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Is giving up sovereignty the only way to save the euro?


Is giving up sovereignty the only way to save the euro?


It was another summit that managed to avoid a train wreck. With the future of the euro at stake, European leaders agreed before the summer break to create a banking supervisor and loosened their bank bailout fund as a stopgap to save Spain from collapse.

But the lack of details have been making markets nervous. The leaders agreed to set, by the end of the year, a timetable for economic union. Those proposals may include centralised bank oversight, better controls on national budgets and possible moves toward joint borrowing.

Germany’s Bundesbank insists that a banking union can’t come without centralised control of national budgets. That could mean more austerity, which may spark new unrest and further destabilise countries like Greece.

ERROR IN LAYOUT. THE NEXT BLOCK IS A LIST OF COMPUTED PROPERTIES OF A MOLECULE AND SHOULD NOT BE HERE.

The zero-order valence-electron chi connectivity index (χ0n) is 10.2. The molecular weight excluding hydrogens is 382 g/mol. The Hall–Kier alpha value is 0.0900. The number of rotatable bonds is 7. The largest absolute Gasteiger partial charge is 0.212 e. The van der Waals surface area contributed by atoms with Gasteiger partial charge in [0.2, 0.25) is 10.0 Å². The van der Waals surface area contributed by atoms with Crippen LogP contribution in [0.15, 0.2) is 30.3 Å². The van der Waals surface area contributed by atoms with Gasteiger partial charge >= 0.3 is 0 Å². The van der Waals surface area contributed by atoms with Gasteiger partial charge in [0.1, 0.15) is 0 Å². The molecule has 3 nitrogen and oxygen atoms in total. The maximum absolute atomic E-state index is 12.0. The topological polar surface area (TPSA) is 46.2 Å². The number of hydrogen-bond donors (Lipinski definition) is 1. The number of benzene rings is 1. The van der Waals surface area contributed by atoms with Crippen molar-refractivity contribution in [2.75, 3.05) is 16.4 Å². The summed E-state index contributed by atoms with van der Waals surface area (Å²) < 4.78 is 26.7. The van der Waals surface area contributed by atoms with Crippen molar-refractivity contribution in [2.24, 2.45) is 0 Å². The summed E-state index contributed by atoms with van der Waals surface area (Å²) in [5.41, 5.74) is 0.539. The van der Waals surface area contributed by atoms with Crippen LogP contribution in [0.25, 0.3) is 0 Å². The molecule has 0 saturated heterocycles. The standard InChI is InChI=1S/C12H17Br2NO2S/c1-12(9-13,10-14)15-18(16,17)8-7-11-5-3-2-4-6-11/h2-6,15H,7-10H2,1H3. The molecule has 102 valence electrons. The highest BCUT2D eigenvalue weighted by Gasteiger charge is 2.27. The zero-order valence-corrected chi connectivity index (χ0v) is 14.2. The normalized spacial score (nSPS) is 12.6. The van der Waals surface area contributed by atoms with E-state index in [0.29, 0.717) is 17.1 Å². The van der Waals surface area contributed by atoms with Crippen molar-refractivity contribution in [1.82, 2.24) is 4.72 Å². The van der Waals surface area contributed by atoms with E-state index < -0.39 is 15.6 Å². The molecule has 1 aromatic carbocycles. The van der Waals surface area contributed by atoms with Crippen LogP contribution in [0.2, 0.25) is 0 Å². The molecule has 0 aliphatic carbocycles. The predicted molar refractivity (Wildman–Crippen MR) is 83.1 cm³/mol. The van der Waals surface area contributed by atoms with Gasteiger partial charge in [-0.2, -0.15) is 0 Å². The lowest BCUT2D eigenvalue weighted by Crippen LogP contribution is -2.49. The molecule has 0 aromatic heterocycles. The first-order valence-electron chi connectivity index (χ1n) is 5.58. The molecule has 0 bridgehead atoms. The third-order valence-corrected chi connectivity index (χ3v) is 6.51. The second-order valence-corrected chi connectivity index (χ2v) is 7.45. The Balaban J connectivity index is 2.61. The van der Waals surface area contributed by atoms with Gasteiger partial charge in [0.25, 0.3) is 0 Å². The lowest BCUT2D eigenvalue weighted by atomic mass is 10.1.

Reformists argue that opening up closed economies to Europe’s single market is also key, along with more funding for infrastructure projects to create jobs. Or is any solution simply buying time before an inevitable break-up?

Wired into this edition of The Network is; Guy Verhofstadt, former Belgian Prime Minister and head of the Liberals and Democrats in the parliament, who says “the clock is counting down to midnight for a permanent solution for the debt crisis.” Sony Kapoor, managing director of the think tank Re-Define. In his blog he said he worries about what he calls “an unprecedented concentration of power” at the European Central Bank. And Andre Sapir, Professor of Economics at the Free University of Brussels. He says failure to rapidly create a banking union “would greatly endanger the viability of the monetary union.”

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